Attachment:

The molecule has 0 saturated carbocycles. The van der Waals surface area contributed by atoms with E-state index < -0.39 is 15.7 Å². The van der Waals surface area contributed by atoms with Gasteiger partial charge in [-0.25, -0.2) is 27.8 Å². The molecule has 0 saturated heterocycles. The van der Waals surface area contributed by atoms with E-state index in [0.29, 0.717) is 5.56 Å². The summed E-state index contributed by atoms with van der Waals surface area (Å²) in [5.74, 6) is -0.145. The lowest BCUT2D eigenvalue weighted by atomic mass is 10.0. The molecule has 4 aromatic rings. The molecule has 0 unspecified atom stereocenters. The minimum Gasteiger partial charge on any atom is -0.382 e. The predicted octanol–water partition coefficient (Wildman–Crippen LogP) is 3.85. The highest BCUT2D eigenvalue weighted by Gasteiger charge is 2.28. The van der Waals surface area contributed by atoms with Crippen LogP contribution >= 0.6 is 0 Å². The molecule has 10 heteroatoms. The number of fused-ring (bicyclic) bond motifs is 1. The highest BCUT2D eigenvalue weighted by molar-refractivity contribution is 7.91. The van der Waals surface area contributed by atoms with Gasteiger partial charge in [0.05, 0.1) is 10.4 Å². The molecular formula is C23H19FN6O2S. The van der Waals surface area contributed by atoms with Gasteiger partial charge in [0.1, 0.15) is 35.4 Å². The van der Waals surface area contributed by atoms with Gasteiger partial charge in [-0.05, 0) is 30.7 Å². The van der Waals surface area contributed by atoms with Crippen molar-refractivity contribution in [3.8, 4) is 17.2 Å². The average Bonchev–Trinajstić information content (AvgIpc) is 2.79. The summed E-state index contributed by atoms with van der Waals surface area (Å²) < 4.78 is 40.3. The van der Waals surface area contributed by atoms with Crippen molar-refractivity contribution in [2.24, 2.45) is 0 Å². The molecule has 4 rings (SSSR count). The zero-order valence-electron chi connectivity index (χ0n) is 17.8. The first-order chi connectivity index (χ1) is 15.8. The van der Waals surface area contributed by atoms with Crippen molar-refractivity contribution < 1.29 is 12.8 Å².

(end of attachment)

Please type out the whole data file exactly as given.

The molecule has 0 saturated carbocycles. The van der Waals surface area contributed by atoms with E-state index < -0.39 is 15.7 Å². The van der Waals surface area contributed by atoms with Gasteiger partial charge in [-0.25, -0.2) is 27.8 Å². The molecule has 0 saturated heterocycles. The van der Waals surface area contributed by atoms with E-state index in [0.29, 0.717) is 5.56 Å². The summed E-state index contributed by atoms with van der Waals surface area (Å²) in [5.74, 6) is -0.145. The lowest BCUT2D eigenvalue weighted by atomic mass is 10.0. The molecule has 4 aromatic rings. The molecule has 0 unspecified atom stereocenters. The minimum Gasteiger partial charge on any atom is -0.382 e. The predicted octanol–water partition coefficient (Wildman–Crippen LogP) is 3.85. The highest BCUT2D eigenvalue weighted by Gasteiger charge is 2.28. The van der Waals surface area contributed by atoms with Crippen LogP contribution >= 0.6 is 0 Å². The molecule has 10 heteroatoms. The number of fused-ring (bicyclic) bond motifs is 1. The highest BCUT2D eigenvalue weighted by molar-refractivity contribution is 7.91. The van der Waals surface area contributed by atoms with Gasteiger partial charge in [0.05, 0.1) is 10.4 Å². The molecular formula is C23H19FN6O2S. The van der Waals surface area contributed by atoms with Gasteiger partial charge in [0.1, 0.15) is 35.4 Å². The van der Waals surface area contributed by atoms with Gasteiger partial charge in [-0.05, 0) is 30.7 Å². The van der Waals surface area contributed by atoms with Crippen molar-refractivity contribution in [3.8, 4) is 17.2 Å². The average Bonchev–Trinajstić information content (AvgIpc) is 2.79. The summed E-state index contributed by atoms with van der Waals surface area (Å²) < 4.78 is 40.3. The van der Waals surface area contributed by atoms with Crippen molar-refractivity contribution in [2.24, 2.45) is 0 Å². The molecule has 4 rings (SSSR count). The zero-order valence-electron chi connectivity index (χ0n) is 17.8. The first-order chi connectivity index (χ1) is 15.8. The van der Waals surface area contributed by atoms with Crippen molar-refractivity contribution < 1.29 is 12.8 Å².